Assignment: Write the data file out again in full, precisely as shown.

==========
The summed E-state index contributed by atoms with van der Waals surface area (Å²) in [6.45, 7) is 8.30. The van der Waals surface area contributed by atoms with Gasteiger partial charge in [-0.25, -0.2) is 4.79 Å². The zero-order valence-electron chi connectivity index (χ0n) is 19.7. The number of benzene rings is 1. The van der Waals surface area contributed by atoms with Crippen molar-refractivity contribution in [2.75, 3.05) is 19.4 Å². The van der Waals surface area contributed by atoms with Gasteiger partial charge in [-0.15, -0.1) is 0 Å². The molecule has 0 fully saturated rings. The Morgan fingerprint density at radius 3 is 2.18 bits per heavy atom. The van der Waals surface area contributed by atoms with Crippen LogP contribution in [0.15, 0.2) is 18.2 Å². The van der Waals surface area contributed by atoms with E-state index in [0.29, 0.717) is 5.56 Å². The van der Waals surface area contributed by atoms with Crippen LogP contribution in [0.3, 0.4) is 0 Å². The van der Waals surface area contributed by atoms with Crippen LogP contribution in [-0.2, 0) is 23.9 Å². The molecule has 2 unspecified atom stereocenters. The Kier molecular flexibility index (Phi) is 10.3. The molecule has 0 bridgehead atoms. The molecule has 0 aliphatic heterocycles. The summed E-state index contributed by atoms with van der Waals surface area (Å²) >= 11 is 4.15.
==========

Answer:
The summed E-state index contributed by atoms with van der Waals surface area (Å²) in [6.45, 7) is 8.30. The van der Waals surface area contributed by atoms with Gasteiger partial charge in [-0.25, -0.2) is 4.79 Å². The zero-order valence-electron chi connectivity index (χ0n) is 19.7. The number of benzene rings is 1. The van der Waals surface area contributed by atoms with Crippen molar-refractivity contribution in [2.75, 3.05) is 19.4 Å². The van der Waals surface area contributed by atoms with Gasteiger partial charge in [-0.15, -0.1) is 0 Å². The molecule has 0 fully saturated rings. The Morgan fingerprint density at radius 3 is 2.18 bits per heavy atom. The van der Waals surface area contributed by atoms with Crippen LogP contribution in [0.15, 0.2) is 18.2 Å². The van der Waals surface area contributed by atoms with E-state index in [0.29, 0.717) is 5.56 Å². The van der Waals surface area contributed by atoms with Crippen LogP contribution in [0.3, 0.4) is 0 Å². The van der Waals surface area contributed by atoms with Crippen LogP contribution in [-0.2, 0) is 23.9 Å². The molecule has 2 unspecified atom stereocenters. The Kier molecular flexibility index (Phi) is 10.3. The molecule has 0 bridgehead atoms. The molecule has 0 aliphatic heterocycles. The summed E-state index contributed by atoms with van der Waals surface area (Å²) >= 11 is 4.15.